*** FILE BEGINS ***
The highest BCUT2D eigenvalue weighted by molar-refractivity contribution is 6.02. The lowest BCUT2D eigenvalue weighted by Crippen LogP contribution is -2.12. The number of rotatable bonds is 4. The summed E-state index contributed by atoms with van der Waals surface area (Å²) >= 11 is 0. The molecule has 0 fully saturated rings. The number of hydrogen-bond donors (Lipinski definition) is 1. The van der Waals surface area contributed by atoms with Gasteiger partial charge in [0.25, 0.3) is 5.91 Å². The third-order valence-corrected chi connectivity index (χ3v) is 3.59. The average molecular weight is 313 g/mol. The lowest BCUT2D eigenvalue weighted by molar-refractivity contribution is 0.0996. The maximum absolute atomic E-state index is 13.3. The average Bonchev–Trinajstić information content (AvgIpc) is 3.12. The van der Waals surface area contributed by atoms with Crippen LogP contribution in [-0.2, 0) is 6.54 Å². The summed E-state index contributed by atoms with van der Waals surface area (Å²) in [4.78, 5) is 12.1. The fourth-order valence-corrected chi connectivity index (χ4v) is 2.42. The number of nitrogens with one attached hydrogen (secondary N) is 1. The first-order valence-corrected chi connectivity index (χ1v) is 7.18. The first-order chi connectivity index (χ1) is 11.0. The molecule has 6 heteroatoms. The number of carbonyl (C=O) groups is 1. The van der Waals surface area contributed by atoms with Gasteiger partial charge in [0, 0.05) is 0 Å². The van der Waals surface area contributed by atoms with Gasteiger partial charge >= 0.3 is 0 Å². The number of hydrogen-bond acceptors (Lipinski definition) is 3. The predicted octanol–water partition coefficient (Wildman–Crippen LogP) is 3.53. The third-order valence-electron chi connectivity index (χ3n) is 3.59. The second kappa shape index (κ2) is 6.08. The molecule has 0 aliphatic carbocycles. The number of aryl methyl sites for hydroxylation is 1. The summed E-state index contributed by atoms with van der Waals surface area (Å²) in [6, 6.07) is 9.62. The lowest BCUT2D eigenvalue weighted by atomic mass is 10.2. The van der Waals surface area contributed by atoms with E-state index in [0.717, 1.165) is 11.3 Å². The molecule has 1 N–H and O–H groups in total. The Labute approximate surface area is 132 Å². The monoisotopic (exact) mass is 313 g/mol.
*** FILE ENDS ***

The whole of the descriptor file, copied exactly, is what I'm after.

The highest BCUT2D eigenvalue weighted by molar-refractivity contribution is 6.02. The lowest BCUT2D eigenvalue weighted by Crippen LogP contribution is -2.12. The number of rotatable bonds is 4. The summed E-state index contributed by atoms with van der Waals surface area (Å²) >= 11 is 0. The molecule has 0 fully saturated rings. The number of hydrogen-bond donors (Lipinski definition) is 1. The van der Waals surface area contributed by atoms with Gasteiger partial charge in [0.25, 0.3) is 5.91 Å². The third-order valence-corrected chi connectivity index (χ3v) is 3.59. The average molecular weight is 313 g/mol. The lowest BCUT2D eigenvalue weighted by molar-refractivity contribution is 0.0996. The maximum absolute atomic E-state index is 13.3. The average Bonchev–Trinajstić information content (AvgIpc) is 3.12. The van der Waals surface area contributed by atoms with Crippen LogP contribution in [-0.2, 0) is 6.54 Å². The summed E-state index contributed by atoms with van der Waals surface area (Å²) in [4.78, 5) is 12.1. The fourth-order valence-corrected chi connectivity index (χ4v) is 2.42. The number of nitrogens with one attached hydrogen (secondary N) is 1. The first-order valence-corrected chi connectivity index (χ1v) is 7.18. The first-order chi connectivity index (χ1) is 11.0. The molecule has 6 heteroatoms. The number of carbonyl (C=O) groups is 1. The van der Waals surface area contributed by atoms with Gasteiger partial charge in [0, 0.05) is 0 Å². The van der Waals surface area contributed by atoms with Gasteiger partial charge >= 0.3 is 0 Å². The number of hydrogen-bond acceptors (Lipinski definition) is 3. The predicted octanol–water partition coefficient (Wildman–Crippen LogP) is 3.53. The third-order valence-electron chi connectivity index (χ3n) is 3.59. The second kappa shape index (κ2) is 6.08. The molecule has 0 aliphatic carbocycles. The number of aryl methyl sites for hydroxylation is 1. The summed E-state index contributed by atoms with van der Waals surface area (Å²) in [6, 6.07) is 9.62. The lowest BCUT2D eigenvalue weighted by atomic mass is 10.2. The van der Waals surface area contributed by atoms with E-state index in [0.717, 1.165) is 11.3 Å². The molecule has 1 N–H and O–H groups in total. The Labute approximate surface area is 132 Å². The monoisotopic (exact) mass is 313 g/mol.